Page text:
A set of eight Italian crimson ground, gilt, silvered and tooled leather wall panels, probably Venetian, late 17th/early 18th century, presented in two runs of three and one pair, each with stylised foliage, strapwork and lambrequins, each tile approximately 52 x 48cm
Allegedly acquired from the house of the Spanish Ambassador in Mexico City, by 1946
Ockwells Manor, before the 1960s, when owned by Mr Patrick Chung
Thence by family descent to the present owner
Referred to by Sir Nikolaus Pevsner as 'the most refined and the most sophisticated timber-framed mansion in England', Ockwells Manor was built for Sir John Norreys in 1446 and much of its 15th century form survives to this day. It is renowned for its collection of heraldic stained glass, and elaborate carvings which may have been executed by the craftsmen of Eton college. The house had fallen into disrepair by the 19th century, when it was restored by Sir Edward Barry. It is said that concerns about the fate of this noted example of timber-frame architecture led to the founding of the Society for the Preservation of Ancient Buildings by William Morris.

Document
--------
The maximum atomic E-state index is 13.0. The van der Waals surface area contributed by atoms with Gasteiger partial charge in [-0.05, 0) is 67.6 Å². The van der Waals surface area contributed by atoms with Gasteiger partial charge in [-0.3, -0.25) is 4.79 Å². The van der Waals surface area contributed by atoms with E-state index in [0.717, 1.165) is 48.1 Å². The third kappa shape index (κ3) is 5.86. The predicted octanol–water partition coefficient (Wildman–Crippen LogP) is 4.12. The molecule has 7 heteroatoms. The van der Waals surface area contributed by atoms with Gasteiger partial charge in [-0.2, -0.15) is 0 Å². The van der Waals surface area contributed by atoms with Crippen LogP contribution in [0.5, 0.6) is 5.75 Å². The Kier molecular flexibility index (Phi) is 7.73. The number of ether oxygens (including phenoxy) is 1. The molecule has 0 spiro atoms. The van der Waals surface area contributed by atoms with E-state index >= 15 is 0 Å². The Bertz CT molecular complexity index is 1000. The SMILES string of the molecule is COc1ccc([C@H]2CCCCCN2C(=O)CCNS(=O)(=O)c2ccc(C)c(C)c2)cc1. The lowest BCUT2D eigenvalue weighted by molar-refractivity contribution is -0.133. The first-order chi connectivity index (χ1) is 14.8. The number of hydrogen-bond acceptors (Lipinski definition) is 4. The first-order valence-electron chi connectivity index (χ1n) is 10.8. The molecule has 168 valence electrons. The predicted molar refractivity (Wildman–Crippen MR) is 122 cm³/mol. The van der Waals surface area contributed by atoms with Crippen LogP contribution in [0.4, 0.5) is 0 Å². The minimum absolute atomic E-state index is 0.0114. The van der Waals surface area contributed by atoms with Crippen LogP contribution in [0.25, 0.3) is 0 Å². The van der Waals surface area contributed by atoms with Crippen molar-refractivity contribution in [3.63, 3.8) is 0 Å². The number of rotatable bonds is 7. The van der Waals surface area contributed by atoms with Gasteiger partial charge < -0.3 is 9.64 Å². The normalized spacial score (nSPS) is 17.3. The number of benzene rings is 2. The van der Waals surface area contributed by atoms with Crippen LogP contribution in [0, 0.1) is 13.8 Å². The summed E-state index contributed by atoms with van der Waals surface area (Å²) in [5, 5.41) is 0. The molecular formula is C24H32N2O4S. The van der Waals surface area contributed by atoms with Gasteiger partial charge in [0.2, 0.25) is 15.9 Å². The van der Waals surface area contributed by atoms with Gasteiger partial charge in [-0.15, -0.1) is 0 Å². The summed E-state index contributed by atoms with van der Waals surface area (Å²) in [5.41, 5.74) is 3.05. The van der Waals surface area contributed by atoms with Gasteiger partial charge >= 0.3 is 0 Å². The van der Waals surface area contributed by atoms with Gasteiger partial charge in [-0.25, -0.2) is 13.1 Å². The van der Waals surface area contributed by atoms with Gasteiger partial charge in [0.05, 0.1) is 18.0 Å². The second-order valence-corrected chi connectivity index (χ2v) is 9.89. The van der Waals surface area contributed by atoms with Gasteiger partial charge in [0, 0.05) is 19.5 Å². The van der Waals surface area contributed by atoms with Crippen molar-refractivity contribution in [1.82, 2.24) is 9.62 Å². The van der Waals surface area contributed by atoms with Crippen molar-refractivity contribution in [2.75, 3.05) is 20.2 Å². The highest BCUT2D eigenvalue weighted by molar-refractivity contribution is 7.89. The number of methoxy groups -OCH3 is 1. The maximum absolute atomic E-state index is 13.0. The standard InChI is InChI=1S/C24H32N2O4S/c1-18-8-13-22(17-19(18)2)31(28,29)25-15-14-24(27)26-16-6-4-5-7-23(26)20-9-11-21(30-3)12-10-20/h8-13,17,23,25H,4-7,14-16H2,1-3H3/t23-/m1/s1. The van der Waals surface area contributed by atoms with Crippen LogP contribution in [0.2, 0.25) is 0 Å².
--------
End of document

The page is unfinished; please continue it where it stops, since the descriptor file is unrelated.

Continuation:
The wall tiles in the present lot were noted by the author James Wentworth Day, when he wrote about Ockwells in 'Harvest Adventures' first published by George Harrap in 1946. Wentworth Day describes tiles as follows:
'A superb collection of old stamped Spanish leather wall-coverings in gold and silver on crimson was obtained from the House of the Spanish Ambassador in Mexico City .', (Chapter XIV, the Tale of a Unique English Manor House)
While leather tiles are often considered to be of a Spanish or Netherlandish tradition, the ones presented here have previously been likened to panels at Schloss Moritzburg (specifically the Hunting Lodge) which are known to have been commissioned from Venetian artisans.
Some minor wear and losses but the colours are vibrant and well preserved overall.
Old restorations and strengthening to the rear of the panels.
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